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    Materials Science and Engineering A 486 (2008) 112116

    Microstructure and mechanical properties of highboron white cast iron

    Zhongli Liu a, Yanxiang Li a,, Xiang Chen a, Kaihua Hu ba Key Laboratory for Advanced Materials Processing Technology, Ministry of Education, Department of

    Mechanical Engineering, Tsinghua University, Beijing 100084, Chinab Zhedong Precision Casting Co. Ltd., Ningbo 315137, China

    Received 31 May 2007; received in revised form 21 August 2007; accepted 2 October 2007

    bstract

    In this paper, high boron white cast iron, a new kind of wear-resistant white cast iron was developed, and its microstructure and mechanicalroperties were studied. The results indicate that the high boron white cast iron comprises a dendritic matrix and an interdendritic eutectic boriden as-cast condition. The distribution of eutectic boride with a chemical formula of M2B (M represents Cr, Fe or Mn) and with a microhardnessf HV2010 is much like that of carbide in high chromium white cast iron. The matrix includes martensite and a small amount of pearlite. Afteruenching in air, the matrix changes to martensite, but the morphology of boride remains almost unchanged. In the course of austenitizing, aecondary precipitation with the size of about 1 m appears, but when tempered at different temperature, another secondary precipitation with theize of several tens of nanometers is found. Both secondary precipitations, which all forms by means of equilibrium segregation of boron, have a

    hemical formula of M23(C,B)6. Compared with high chromium white cast iron, the hardness of high boron white cast iron is almost similar, buthe toughness is increased a lot, which attributes to the change of matrix from high carbon martensite in the high chromium white cast iron to lowarbon martensite in the high boron white cast iron. Moreover, the high boron white cast iron has a good hardenability. 2007 Elsevier B.V. All rights reserved.

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    eywords: White cast iron; Boride; Wear-resistant material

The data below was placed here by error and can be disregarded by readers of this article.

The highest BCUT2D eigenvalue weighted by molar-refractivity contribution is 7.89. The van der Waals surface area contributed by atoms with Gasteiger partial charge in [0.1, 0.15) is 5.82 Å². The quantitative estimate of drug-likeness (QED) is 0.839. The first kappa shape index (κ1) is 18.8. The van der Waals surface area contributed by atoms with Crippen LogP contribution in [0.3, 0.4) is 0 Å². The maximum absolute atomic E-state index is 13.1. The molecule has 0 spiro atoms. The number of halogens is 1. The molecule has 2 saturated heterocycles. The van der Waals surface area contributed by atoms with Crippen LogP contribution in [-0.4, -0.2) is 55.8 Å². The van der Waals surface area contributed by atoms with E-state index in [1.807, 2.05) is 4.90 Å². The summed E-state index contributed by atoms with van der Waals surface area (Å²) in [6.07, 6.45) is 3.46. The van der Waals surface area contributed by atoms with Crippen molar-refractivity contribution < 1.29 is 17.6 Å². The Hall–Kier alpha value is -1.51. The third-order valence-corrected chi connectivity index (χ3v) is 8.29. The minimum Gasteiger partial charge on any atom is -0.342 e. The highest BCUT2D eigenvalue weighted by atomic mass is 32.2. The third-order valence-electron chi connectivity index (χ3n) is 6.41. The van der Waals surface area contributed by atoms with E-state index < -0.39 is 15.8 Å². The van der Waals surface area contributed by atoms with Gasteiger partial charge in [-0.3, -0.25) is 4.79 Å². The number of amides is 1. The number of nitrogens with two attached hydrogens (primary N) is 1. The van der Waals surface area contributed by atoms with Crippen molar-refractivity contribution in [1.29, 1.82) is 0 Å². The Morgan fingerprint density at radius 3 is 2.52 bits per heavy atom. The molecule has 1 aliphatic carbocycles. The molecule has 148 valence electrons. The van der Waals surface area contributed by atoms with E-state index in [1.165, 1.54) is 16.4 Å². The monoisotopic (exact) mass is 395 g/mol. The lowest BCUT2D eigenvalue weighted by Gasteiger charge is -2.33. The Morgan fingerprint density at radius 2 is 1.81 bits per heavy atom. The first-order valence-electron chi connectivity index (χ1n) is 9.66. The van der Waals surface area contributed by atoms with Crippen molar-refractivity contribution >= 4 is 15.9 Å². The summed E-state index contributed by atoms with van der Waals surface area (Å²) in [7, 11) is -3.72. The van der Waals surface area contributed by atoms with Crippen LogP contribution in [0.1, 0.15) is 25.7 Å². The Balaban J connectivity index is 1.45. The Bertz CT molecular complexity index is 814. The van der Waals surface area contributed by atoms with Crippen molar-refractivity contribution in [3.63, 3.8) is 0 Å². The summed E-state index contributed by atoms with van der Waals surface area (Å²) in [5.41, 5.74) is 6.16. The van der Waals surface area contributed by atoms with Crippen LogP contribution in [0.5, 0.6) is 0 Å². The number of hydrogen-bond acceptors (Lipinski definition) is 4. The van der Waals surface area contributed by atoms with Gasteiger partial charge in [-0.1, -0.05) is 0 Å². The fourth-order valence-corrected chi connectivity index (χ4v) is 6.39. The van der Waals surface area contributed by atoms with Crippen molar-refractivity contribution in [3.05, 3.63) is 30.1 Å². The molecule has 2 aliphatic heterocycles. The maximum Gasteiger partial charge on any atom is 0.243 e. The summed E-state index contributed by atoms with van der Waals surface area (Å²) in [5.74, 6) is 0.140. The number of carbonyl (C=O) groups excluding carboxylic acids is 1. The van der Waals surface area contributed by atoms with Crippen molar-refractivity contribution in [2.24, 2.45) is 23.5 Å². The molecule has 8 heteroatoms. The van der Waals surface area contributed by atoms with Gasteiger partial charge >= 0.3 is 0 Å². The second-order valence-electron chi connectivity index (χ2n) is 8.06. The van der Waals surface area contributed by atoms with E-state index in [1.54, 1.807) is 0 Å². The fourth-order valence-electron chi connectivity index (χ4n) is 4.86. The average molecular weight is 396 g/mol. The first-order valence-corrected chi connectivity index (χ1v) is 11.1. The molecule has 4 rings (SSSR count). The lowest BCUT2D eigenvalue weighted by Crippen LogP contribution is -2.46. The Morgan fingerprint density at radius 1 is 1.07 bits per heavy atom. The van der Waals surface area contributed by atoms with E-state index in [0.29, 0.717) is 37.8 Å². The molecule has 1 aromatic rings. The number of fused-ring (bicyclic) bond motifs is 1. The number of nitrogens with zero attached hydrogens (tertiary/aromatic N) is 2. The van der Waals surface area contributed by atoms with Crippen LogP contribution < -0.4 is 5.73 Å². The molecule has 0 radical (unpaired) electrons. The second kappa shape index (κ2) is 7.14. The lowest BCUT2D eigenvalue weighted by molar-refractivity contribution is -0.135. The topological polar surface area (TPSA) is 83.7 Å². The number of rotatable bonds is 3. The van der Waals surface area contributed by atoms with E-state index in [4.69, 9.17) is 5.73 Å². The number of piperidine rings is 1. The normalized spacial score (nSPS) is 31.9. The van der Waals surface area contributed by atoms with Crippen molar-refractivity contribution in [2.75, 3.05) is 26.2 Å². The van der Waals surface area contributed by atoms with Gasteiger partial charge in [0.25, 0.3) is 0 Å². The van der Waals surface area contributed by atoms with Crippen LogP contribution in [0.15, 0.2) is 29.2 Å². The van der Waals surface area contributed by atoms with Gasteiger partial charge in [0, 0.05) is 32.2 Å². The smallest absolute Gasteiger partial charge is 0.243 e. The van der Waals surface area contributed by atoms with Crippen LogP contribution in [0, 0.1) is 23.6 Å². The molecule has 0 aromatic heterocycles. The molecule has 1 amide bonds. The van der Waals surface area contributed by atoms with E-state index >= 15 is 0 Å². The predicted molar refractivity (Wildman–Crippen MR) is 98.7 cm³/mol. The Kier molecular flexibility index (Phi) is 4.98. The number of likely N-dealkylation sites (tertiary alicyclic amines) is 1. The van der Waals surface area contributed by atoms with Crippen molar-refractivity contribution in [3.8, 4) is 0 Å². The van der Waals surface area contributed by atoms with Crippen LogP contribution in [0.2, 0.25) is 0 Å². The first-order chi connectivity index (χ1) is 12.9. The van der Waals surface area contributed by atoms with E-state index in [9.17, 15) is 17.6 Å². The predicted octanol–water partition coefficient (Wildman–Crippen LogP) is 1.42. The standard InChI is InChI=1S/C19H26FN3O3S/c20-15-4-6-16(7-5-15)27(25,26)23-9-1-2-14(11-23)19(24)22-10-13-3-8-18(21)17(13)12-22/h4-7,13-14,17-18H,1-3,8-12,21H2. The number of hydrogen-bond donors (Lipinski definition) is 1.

. Introduction

    In the course of the development of white cast iron, themprovement of toughness is a concerned problem all the time.he invention of high chromium white cast iron was considered areakthrough, as its toughness was increased a lot compared withlain white cast iron and Ni-hard white cast iron, which attributeso the improvement of carbide morphology [1,2]. However, theigh chromium white cast iron is still a kind of brittle mate-ial that cannot meet the demand of serious work conditions.

    any works have been done to improve the toughness of highoron white cast iron further, but the results are not satisfying35]. The reason is that it is difficult to change the characteris-

    ics of matrix. Since the matrix causes the toughness problem,he increase of the high chromium white cast iron depends onhe improvement of the toughness of the matrix. Therefore, it

    Corresponding author. Tel.: +86 10 62773640; fax: +86 10 62773637.E-mail address: yanxiang@tsinghua.edu.cn (Y. Li).

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    921-5093/$ see front matter 2007 Elsevier B.V. All rights reserved.oi:10.1016/j.msea.2007.10.017

    s a crucial problem to get a strengthening and tough matrix forigh chromium white cast iron, which seems impossible. Theevelopment of white cast iron needs another breakthrough.

    High boron white cast iron is a new kind of wear-resistantaterial, which takes boride as strengthening phase and solves

    he problem of low toughness of matrix. The basic thought ofesigning high boron white cast iron is that boride is used toeplace carbide in high chromium white cast iron, and at theame time the carbon content in high chromium white cast iron isecreased to a low level to get a strengthening and tough matrix.his thought is feasible, as on the one hand, boride has higherardness than carbide [6], which can be taken as strengtheninghase; on the other hand, the solubility of boron in iron is veryow (below 973 K, the solubility is less than 0.0004% [7]), which

    akes the formation of boride possible when boron is added inhe iron melt. This kind of material appears at the end of 1980s,

    y far, there have been some patents and papers reported [811].

    This paper intends to study the basic characteristics of highoron white cast iron and to provide some information for furtheresearch.

    mailto:yanxiang@tsinghua.edu.cndx.doi.org/10.1016/j.msea.2007.10.017

  • Z. Liu et al. / Materials Science and Engineering A 486 (2008) 112116 113

    Table 1The chemical composition of tested high boron white cast iron (wt.%)

    B 1.62C 0.32Si 0.46Mn 0.61Cr 10.85CTA

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    . Experimental procedure

    The chemical composition of the tested high boron white castron is presented in Table 1.